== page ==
Film Review: Dreamy Eyes (2019)


Dreamy Eyes (2019) or Mắt biếc, directed by Victor Wu, is a poetic portrayal of childhood, and a love that spans through decades. The film tells the story of Ngan and Ha Lan, childhood friends from a village name Dodo, following them through the different stages of their lives. From children to adolescents to adults, the film is a coming of age film that portrays both the romanticised notion of childhood, and also the harsh realities of adulthood. Albeit cliché at times, the films makes up for it with breath-taking cinematography. With exquisite tenderness, Dreamy Eyes begins with images that are bathed in golden light, each picture perfect scene viewed through the lens of childlike wonder. 

The film’s portrayal of rural Vietnam is stunning, exploring the area with smooth tracking shots and incredible blocking. In one particular scene, we see the children run into a crowd of people, the camera follows them, immersing viewers into the excitement and energy of the festival. It is in the subsequent shot that a key feature of the film appears, its manipulation of filmic time. With a slowed down shot of a man breathing fire, the camera lingers on the image, prolonging it as if to remember. 

The manipulation of filmic time is a recurring motif within the film, and through the narration, viewers know that these are all memories that Ngan is looking back on. As the film unravels that we realise that this seemingly simple love story is more than it appears to be. With hints of the social realities of the time, we follow the two characters as they grow up and grow apart. 

As Ha Lan leaves the village for the city, she begins to change, making crude remarks at the marketplace in her hometown and in her appearance. Through the incredibly subtle yet effective body language, Ngan portrays the unease and confusion that conflicts with his feelings of love for her, or perhaps the person she used to be.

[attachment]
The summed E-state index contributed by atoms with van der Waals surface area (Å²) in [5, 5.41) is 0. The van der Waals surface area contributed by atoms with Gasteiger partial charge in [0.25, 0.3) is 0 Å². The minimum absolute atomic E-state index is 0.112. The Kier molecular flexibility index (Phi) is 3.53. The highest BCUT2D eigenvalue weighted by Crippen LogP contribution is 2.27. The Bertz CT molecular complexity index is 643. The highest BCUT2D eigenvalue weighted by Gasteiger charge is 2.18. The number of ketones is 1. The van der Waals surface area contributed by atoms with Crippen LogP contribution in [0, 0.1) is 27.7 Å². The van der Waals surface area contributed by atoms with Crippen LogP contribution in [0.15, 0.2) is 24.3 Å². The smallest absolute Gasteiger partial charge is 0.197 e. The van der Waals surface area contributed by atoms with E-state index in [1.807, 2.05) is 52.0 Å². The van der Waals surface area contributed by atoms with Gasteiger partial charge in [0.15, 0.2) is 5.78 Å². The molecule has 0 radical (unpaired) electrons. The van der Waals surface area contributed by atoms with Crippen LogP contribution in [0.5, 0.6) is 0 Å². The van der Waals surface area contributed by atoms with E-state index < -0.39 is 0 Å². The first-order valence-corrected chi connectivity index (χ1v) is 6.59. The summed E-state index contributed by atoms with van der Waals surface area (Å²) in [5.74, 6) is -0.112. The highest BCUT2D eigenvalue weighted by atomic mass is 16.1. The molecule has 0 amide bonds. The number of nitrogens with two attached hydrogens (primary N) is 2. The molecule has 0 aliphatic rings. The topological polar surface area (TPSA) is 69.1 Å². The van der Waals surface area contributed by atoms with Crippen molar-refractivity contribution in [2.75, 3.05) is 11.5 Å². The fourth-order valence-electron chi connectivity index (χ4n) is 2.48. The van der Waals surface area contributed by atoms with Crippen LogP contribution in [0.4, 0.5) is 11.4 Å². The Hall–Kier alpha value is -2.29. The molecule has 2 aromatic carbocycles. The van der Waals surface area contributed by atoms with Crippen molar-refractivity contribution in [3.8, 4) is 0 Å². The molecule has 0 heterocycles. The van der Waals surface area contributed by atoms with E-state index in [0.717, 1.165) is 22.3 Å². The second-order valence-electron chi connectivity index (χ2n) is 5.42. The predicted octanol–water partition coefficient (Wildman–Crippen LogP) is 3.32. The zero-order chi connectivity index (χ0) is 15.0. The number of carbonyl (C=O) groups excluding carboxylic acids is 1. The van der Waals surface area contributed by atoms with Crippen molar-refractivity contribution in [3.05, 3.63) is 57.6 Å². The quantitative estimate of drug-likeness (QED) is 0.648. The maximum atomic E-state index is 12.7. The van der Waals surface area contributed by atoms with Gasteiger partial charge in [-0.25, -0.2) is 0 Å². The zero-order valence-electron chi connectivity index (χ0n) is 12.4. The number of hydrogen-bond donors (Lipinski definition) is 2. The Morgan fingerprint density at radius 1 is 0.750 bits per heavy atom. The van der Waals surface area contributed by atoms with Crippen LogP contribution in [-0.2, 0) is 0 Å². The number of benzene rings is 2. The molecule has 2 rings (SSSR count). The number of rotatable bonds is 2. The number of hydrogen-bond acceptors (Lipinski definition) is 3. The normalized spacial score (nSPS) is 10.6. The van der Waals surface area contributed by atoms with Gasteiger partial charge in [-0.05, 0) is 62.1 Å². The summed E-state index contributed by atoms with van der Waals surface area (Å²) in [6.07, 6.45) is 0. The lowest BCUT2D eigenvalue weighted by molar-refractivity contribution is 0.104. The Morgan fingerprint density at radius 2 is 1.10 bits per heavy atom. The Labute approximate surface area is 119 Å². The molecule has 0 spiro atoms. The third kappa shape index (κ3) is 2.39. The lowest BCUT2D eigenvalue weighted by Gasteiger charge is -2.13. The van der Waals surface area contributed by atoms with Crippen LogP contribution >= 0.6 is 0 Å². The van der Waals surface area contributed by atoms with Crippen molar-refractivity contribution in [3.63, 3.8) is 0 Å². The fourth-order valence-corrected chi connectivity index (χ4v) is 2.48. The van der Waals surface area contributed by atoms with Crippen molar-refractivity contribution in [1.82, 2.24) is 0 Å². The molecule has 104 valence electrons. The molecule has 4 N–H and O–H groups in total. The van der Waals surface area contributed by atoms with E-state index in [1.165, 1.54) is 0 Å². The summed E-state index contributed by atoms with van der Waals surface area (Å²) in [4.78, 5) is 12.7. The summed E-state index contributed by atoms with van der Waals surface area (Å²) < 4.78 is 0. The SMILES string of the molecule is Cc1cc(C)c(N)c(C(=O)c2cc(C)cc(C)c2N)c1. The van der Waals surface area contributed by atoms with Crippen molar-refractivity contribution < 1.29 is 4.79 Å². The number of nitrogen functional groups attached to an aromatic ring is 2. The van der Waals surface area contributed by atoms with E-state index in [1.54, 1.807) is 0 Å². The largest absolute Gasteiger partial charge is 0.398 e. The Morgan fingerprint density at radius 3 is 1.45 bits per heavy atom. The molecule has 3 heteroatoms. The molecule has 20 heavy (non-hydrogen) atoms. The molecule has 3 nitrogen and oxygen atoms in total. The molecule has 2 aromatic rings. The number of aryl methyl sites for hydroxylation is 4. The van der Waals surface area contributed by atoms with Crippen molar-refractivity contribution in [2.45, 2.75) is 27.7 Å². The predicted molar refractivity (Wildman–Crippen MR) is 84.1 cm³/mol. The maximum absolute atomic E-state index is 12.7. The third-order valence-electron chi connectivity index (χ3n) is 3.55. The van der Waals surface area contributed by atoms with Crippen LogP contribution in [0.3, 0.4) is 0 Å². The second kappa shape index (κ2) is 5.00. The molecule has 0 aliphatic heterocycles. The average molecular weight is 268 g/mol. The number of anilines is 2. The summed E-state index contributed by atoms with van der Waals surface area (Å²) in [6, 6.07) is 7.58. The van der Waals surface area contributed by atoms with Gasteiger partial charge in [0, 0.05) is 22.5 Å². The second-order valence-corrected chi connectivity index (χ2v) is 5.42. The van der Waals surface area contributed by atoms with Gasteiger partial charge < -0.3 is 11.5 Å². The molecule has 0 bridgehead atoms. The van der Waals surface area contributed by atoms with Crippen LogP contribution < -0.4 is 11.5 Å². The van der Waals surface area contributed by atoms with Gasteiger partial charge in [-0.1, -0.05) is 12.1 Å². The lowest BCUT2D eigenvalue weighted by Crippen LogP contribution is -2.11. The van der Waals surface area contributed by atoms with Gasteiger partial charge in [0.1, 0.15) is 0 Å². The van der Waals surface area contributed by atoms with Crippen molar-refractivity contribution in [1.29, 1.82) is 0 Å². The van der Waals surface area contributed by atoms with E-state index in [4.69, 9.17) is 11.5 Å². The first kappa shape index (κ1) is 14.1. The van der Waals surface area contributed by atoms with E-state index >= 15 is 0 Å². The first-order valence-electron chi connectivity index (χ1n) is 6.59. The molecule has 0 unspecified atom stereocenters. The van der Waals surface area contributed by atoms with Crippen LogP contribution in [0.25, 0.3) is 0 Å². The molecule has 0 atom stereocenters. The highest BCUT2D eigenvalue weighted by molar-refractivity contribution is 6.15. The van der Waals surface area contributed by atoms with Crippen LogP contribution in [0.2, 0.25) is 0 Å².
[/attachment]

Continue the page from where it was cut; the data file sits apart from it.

However, with almost frustrating passivity, Ngan does not act on his feelings, neither does he attempt to change anything as Ha Lan slips further out of his grasp. It is when she is completely out of his reach that the mood changes; no longer is the image drenched in gold. Rather, it reflects the grim social realities of the time, and the abrupt yet inevitable transition into adulthood. 

As the film progresses, despite claims of his love for Ha Lan and keeping mementos of her with him, he moves back into the village while she stays behind in the city. Ngan then spends the second half of the film taking care of Ha Lan’s child, Tra Long. As Ha Lan’s screen time is relegated to her daughter for most of the second half, she begins to become more a memory than a person. And for a while, the film immerses you right back into its stunning cinematography of Dodo, almost erasing the hurt of the harshness of adulthood, but this too changes when Tra Long begins to harbour feelings for Ngan as a teenager. In an uncomfortable sequence, Tra Long attempts to kiss Ngan and he avoids, his eyes overflowing with feelings of shock and discomfort. It is only then, that the spell is broken, and Ngan finally leaves the village and the past behind. 

As if a drawn out coming of age film, Dreamy Eyes portrays a romanticised childhood and comfort of simpler times. Shot with a certain tenderness, the love Ngan has for all that is familiar comes through in the picture-perfect images of the film. As if trying to relive and revisit the past, the film lingers on these images through the lens of nostalgia. Rather than a typical love story it sets out to be, the film is a love letter to the past, a simple yearning for the old, familiar, and comfortable.


Dreamy Eyes was Vietnam's official entry to the Oscar Best International Film award for 2021, and you may view the teaser trailer here.

Written by Joyce Ng

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